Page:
To run a mapping or profile on the Hive engine, the Data Integration Service creates HiveQL queries based on the transformation or profiling logic. The Data Integration Service submits the HiveQL queries to the Hive driver. The Hive driver converts the HiveQL queries to MapReduce or Tez jobs, and then sends the jobs to the Hadoop cluster.
Effective in version 10.2.1, the MapReduce mode of the Hive run-time engine is deprecated, and Informatica will drop support for it in a future release. The Tez mode remains supported.
The Tez engine can process jobs on Hortonworks HDP, Azure HDInsight, and Amazon Elastic MapReduce. To use Cloudera CDH including Apache Hadoop, the jobs can process only on the MapReduce engine.
When you run a mapping on the Spark engine that launches Hive tasks, the mapping runs either on the MapReduce or on the Tez engines. For example, Hortonworks HDP cluster launches Hive tasks on MapReduce or Tez engines. A Cloudera CDH cluster launches Hive tasks on MapReduce engine.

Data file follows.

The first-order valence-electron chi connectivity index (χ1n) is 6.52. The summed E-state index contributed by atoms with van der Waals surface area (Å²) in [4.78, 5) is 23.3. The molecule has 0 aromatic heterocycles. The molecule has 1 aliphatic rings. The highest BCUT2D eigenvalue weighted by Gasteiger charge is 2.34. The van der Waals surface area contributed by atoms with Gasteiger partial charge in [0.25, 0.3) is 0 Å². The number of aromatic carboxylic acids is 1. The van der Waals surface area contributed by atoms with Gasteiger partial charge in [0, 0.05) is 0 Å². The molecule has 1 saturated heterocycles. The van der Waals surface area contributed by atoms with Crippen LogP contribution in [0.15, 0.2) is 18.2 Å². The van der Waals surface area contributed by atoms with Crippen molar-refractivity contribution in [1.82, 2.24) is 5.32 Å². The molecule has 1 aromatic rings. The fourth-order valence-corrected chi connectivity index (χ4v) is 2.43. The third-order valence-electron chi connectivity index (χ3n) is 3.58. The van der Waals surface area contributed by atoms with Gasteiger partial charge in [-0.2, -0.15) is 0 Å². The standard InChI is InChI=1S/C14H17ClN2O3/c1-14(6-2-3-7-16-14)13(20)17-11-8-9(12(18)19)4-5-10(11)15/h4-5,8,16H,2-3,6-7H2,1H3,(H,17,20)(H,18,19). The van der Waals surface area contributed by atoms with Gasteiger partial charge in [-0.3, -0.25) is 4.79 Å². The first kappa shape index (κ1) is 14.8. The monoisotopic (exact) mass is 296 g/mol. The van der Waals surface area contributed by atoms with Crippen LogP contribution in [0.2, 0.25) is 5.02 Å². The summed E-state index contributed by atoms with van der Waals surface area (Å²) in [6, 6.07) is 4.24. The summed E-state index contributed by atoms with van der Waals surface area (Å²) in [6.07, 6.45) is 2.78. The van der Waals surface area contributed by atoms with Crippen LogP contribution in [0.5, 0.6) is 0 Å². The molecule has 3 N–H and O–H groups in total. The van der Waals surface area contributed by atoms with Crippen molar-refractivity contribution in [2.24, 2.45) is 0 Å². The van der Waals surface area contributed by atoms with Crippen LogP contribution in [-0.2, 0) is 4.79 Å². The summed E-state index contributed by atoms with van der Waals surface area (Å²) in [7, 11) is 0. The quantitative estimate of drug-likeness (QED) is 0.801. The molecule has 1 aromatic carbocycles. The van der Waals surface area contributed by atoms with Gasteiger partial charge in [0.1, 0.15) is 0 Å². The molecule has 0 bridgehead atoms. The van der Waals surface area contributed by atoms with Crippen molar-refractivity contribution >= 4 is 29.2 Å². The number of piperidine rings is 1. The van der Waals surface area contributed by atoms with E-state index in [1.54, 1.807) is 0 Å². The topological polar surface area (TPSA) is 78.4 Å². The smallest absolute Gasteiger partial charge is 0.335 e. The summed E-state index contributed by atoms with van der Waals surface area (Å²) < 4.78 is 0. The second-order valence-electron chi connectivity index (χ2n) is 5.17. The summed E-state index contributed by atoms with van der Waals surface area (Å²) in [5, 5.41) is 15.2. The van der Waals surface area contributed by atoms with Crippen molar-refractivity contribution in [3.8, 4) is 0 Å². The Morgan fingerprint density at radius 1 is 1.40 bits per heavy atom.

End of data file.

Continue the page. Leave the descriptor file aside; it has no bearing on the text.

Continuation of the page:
The following image shows the architecture of how a Hadoop cluster processes MapReduce or Tez jobs sent from the Hive driver:
The following events occur when the Hive driver sends jobs to the Hadoop cluster:
The Hive driver sends the MapReduce or Tez jobs to the Resource Manager in the Hadoop cluster.
The Resource Manager sends the jobs request to the Node Manager that retrieves a list of data nodes that can process the MapReduce or Tez jobs.
The Node Manager assigns MapReduce or Tez jobs to the data nodes.
The Hive driver also connects to the Hive metadata database through the Hive metastore to determine where to create temporary tables. The Hive driver uses temporary tables to process the data. The Hive driver removes temporary tables after completing the task.